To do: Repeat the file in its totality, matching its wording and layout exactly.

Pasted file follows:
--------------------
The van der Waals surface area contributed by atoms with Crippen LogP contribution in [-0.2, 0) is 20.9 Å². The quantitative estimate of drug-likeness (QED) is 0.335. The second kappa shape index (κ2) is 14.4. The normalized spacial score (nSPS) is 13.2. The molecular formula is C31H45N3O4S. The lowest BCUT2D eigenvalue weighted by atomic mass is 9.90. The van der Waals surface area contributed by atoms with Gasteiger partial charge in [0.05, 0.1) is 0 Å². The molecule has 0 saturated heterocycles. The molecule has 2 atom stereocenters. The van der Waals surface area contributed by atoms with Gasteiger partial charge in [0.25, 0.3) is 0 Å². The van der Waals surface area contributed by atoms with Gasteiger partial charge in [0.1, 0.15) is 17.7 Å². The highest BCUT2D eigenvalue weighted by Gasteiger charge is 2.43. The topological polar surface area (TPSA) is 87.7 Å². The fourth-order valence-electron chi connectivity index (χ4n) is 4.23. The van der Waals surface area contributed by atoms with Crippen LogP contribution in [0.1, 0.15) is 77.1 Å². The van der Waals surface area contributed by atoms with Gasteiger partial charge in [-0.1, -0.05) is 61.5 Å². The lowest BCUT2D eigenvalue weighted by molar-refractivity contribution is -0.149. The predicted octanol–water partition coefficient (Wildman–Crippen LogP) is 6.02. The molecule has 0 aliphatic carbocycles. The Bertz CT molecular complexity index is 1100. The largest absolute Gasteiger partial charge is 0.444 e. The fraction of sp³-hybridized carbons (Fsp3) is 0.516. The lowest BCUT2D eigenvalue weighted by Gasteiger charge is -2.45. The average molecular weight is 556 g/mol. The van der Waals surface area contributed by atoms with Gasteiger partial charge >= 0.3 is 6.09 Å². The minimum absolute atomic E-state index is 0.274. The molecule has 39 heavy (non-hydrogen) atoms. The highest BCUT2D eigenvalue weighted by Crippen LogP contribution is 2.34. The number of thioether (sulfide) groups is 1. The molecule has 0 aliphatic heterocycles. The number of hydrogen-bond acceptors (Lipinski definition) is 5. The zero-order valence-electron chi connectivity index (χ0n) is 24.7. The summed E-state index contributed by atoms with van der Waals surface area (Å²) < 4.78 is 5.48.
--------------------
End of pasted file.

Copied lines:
The van der Waals surface area contributed by atoms with Crippen LogP contribution in [-0.2, 0) is 20.9 Å². The quantitative estimate of drug-likeness (QED) is 0.335. The second kappa shape index (κ2) is 14.4. The normalized spacial score (nSPS) is 13.2. The molecular formula is C31H45N3O4S. The lowest BCUT2D eigenvalue weighted by atomic mass is 9.90. The van der Waals surface area contributed by atoms with Gasteiger partial charge in [0.05, 0.1) is 0 Å². The molecule has 0 saturated heterocycles. The molecule has 2 atom stereocenters. The van der Waals surface area contributed by atoms with Gasteiger partial charge in [0.25, 0.3) is 0 Å². The van der Waals surface area contributed by atoms with Gasteiger partial charge in [0.1, 0.15) is 17.7 Å². The highest BCUT2D eigenvalue weighted by Gasteiger charge is 2.43. The topological polar surface area (TPSA) is 87.7 Å². The fourth-order valence-electron chi connectivity index (χ4n) is 4.23. The van der Waals surface area contributed by atoms with Crippen LogP contribution in [0.1, 0.15) is 77.1 Å². The van der Waals surface area contributed by atoms with Gasteiger partial charge in [-0.1, -0.05) is 61.5 Å². The lowest BCUT2D eigenvalue weighted by molar-refractivity contribution is -0.149. The predicted octanol–water partition coefficient (Wildman–Crippen LogP) is 6.02. The molecule has 0 aliphatic carbocycles. The Bertz CT molecular complexity index is 1100. The largest absolute Gasteiger partial charge is 0.444 e. The fraction of sp³-hybridized carbons (Fsp3) is 0.516. The lowest BCUT2D eigenvalue weighted by Gasteiger charge is -2.45. The average molecular weight is 556 g/mol. The van der Waals surface area contributed by atoms with Gasteiger partial charge >= 0.3 is 6.09 Å². The minimum absolute atomic E-state index is 0.274. The molecule has 39 heavy (non-hydrogen) atoms. The highest BCUT2D eigenvalue weighted by Crippen LogP contribution is 2.34. The number of thioether (sulfide) groups is 1. The molecule has 0 aliphatic heterocycles. The number of hydrogen-bond acceptors (Lipinski definition) is 5. The zero-order valence-electron chi connectivity index (χ0n) is 24.7. The summed E-state index contributed by atoms with van der Waals surface area (Å²) < 4.78 is 5.48.